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For Flyers, desperation inspires confidence

The Flyers will face elimination Wednesday night in Game 6 of the Stanley Cup Finals against the Chicago Blackhawks. But that may not be such a bad thing.

Chris Pronger and the Flyers must win tomorrow to force a Game 7. (Ron Cortes/Staff Photographer)
Chris Pronger and the Flyers must win tomorrow to force a Game 7. (Ron Cortes/Staff Photographer)Read more

The Flyers will face elimination Wednesday night in Game 6 of the Stanley Cup Finals against the Chicago Blackhawks.

But that may not be such a bad thing.

Desperation seems to bring out the best in Team Resilient.

"We're confident in our ability to fight back," captain Mike Richards said.

Chicago, coming off Sunday's convincing 7-4 win in Game 5 at the United Center, leads the best-of-seven series, three games to two, and can hoist the Stanley Cup for the first time since 1961 with a win at the Wachovia Center on Wednesday.

Flyers coach Peter Laviolette said he had made a decision as to who his goalie would be but would not announce it at Monday's news conference. That wasn't exactly a public vote of confidence for Michael Leighton, who Sunday allowed three first-period goals - two were softies - on 13 shots and was pulled for the second time in three Finals starts in Chicago. Brian Boucher, who doesn't appear to be 100 percent healthy after returning from knee injuries, surrendered three goals on 14 shots and wasn't effective, either.

Still, signs point toward Leighton getting Wednesday's call.

During the playoffs, Leighton has bounced back from rough outings, so it would be stunning if Laviolette changed starters at this point. Leighton, remember, had three shutouts and a 1.41 goals-against average against Montreal in the conference finals, including a bounce-back 3-0 win in Game 4 after a 5-1 clunker.

Oh, and Leighton is 6-0 at home during the playoffs.

The Finals, however, haven't exactly been a goalie showcase for either team.

Leighton has a 4.01 goals-against average and an .864 save percentage, while Boucher's numbers are just as unimpressive (3.78, .846).

"We hung our goalies out to dry," Richards said after Sunday's loss.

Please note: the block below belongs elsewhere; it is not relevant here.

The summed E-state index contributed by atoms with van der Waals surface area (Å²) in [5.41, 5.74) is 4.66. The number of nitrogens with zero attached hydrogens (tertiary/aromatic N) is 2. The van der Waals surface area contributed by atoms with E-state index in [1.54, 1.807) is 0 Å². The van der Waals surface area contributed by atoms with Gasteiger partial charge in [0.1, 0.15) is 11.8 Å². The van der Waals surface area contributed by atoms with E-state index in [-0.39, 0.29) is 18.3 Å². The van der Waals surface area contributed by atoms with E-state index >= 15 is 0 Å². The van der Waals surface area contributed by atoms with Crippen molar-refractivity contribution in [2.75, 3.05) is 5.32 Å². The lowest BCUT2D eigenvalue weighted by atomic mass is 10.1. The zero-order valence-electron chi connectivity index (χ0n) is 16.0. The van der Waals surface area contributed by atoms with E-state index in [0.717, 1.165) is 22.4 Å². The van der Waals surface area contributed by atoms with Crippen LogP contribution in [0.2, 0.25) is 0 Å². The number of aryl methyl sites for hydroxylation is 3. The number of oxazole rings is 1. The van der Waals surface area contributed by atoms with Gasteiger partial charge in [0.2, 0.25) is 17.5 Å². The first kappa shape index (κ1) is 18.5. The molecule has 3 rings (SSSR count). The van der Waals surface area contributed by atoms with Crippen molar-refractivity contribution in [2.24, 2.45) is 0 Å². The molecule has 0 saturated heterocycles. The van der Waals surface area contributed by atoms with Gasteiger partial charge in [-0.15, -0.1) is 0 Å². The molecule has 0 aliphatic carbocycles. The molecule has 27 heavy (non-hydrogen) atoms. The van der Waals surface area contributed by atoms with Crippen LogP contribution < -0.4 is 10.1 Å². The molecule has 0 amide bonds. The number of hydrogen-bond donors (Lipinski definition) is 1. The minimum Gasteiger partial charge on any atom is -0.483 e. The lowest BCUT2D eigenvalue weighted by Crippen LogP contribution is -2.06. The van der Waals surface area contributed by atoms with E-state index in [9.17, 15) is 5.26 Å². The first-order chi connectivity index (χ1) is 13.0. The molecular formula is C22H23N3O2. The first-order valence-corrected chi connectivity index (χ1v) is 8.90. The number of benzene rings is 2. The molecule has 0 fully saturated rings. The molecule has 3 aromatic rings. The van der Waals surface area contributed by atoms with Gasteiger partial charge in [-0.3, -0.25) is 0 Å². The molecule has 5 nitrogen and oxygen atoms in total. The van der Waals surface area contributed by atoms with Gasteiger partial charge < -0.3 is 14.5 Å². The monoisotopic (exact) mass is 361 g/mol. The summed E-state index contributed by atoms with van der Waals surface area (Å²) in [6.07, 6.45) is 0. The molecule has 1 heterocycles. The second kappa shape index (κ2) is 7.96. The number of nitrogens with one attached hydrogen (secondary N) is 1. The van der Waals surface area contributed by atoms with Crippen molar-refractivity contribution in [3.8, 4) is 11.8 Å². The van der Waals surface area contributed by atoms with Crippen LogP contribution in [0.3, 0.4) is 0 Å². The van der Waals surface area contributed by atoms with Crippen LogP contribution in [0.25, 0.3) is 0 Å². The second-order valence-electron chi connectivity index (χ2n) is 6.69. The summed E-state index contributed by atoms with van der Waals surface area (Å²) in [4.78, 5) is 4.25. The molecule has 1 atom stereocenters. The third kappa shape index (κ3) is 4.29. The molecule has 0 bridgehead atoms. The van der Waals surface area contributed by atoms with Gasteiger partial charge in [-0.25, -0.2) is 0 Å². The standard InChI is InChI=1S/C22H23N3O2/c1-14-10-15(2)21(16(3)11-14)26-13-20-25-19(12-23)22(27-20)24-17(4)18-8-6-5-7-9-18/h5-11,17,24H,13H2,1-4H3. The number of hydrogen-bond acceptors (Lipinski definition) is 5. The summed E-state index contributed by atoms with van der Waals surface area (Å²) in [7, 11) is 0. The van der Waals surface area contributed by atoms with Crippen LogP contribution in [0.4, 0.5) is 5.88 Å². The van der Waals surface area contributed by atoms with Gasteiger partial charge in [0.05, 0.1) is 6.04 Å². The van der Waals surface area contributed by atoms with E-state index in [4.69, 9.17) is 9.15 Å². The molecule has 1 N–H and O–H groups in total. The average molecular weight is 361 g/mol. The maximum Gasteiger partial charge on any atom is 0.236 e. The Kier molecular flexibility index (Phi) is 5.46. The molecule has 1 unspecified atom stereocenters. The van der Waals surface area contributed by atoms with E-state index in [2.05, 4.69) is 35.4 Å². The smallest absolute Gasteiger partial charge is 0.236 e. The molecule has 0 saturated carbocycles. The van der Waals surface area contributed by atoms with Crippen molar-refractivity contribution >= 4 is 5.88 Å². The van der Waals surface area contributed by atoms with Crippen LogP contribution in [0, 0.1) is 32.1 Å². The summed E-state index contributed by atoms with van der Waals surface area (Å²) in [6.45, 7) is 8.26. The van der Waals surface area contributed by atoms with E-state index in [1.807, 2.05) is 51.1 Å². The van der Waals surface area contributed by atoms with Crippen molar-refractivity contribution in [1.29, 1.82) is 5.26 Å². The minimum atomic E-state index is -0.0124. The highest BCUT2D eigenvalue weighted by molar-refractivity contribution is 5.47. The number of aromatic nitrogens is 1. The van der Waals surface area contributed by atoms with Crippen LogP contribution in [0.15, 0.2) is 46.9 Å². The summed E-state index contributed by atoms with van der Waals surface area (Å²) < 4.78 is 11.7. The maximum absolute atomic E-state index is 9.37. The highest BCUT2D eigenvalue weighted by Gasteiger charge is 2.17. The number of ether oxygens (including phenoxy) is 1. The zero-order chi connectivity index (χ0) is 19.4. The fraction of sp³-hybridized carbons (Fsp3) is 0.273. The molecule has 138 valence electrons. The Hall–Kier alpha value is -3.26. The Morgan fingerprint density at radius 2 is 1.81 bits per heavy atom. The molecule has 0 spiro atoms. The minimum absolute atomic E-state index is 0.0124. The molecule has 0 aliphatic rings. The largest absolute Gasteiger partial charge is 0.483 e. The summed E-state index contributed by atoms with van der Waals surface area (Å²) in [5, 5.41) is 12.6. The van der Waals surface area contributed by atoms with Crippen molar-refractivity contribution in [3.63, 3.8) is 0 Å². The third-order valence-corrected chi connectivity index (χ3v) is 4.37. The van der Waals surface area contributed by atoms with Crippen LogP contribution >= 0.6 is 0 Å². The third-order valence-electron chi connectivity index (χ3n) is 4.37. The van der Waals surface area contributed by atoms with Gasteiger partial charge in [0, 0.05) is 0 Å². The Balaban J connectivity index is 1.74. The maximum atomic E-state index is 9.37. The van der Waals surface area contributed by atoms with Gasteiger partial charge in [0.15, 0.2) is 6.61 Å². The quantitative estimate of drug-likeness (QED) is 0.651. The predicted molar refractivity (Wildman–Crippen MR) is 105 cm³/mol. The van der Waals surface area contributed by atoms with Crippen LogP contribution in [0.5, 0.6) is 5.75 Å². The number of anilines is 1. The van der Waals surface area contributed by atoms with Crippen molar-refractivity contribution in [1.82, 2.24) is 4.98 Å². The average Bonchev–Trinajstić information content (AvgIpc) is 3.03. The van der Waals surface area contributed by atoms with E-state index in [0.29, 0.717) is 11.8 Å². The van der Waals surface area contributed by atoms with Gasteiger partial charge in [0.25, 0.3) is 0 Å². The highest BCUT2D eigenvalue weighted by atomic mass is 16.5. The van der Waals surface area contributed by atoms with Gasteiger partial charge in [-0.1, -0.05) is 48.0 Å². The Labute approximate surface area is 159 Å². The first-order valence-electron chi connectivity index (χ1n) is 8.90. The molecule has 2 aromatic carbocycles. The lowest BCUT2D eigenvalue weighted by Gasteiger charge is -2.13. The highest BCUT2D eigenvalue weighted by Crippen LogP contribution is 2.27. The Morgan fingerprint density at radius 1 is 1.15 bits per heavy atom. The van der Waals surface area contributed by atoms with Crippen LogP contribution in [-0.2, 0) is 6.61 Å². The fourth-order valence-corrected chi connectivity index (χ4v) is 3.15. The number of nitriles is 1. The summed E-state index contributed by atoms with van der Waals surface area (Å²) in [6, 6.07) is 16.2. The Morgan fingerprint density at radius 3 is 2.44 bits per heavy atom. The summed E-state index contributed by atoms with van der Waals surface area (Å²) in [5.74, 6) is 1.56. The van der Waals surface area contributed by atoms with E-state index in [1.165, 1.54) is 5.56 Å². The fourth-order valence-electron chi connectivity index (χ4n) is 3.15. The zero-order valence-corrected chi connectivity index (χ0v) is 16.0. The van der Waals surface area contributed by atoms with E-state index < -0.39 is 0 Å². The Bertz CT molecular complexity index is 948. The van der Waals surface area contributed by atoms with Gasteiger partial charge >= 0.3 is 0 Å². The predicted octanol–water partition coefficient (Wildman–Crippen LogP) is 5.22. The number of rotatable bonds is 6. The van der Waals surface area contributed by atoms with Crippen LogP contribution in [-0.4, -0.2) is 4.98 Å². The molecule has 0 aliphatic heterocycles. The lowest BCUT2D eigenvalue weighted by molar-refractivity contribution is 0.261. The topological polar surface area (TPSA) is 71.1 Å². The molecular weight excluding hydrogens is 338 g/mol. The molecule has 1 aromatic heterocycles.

Chicago's Antti Niemi has also been shaky, compiling a 3.54 goals-against average and .883 save percentage.

The Flyers' urgency level figures to be jacked Wednesday. After all, eight of their players are 30 or older - and they know they may not ever again get this close to winning the Cup. They realize their chance is here. Now.

In effect, the Flyers have won all five elimination games down the stretch.

In their regular-season finale, they defeated the Rangers in a shoot-out to qualify for the playoffs. They overcame a 3-0 series deficit - and climbed out of a 3-0 first-period hole in Game 7 - to stun the Bruins in the conference semifinals.

So it's understandable that the Flyers believe they can win two straight and capture the franchise's first Cup since 1975.

"When you get to this point, there's a tremendous amount of confidence in your team to win hockey games. They get it, and they understand it," said Laviolette, who had a lunch meeting with the team Monday but gave the players a day off from practice. "If any team gets it, this team gets it, because we've been here so many times.

"Again, to have our back against the wall, we'll be comfortable with this. I have no question our team will respond."

The Flyers had little energy, didn't have much offensive zone time and were dominated as they fell behind, 3-0, on Sunday. It was one of their worst periods of the playoffs - and clearly Chicago's best 20 minutes of the Finals.

"It was not a good game for us. Again, you don't want to make excuses for it. There's no reason to have a game like that, certainly not under the circumstances," Laviolette said. "Chicago ramped up their game. It comes down to that first period.  They scored three goals. They took advantage of us in the first period. We didn't respond to it. They came out in their building, they had the home-ice advantage. They had the last change. They had a lot of things going for them. They took advantage of us."

The home team has won all five games in the series.

The Flyers have the best home record (9-1) in the playoffs, and Chicago has lost 10 straight at the Wachovia Center since 1996.

Laviolette, who said he expects Chris Pronger to rebound from a minus-5 performance and lead the way, pointed out that the Flyers regrouped from that 5-1 setback in Montreal and won the next game.

"That's why I have a lot of confidence in our group, that we will respond appropriately," he said.

He said the lopsided loss in Montreal and Sunday's defeat were two out of the team's 22 playoff games that, "as a group, none of us are probably happy with the way we played."

Added Laviolette: "We've got to get back as a team and make sure we're ready to play our brand of hockey, our style of hockey in our building with our fans."

Chicago defenseman Brian Campbell expects the Blackhawks to face a driven team on Wednesday.

"It's going to be tough," he said. "Look at what they've done. They're warriors. I give them a lot of credit."

Campbell added that it would be "a hard ride. You have to buckle down and realize how many minutes you have left in the season."

The Flyers hope it's at least 120.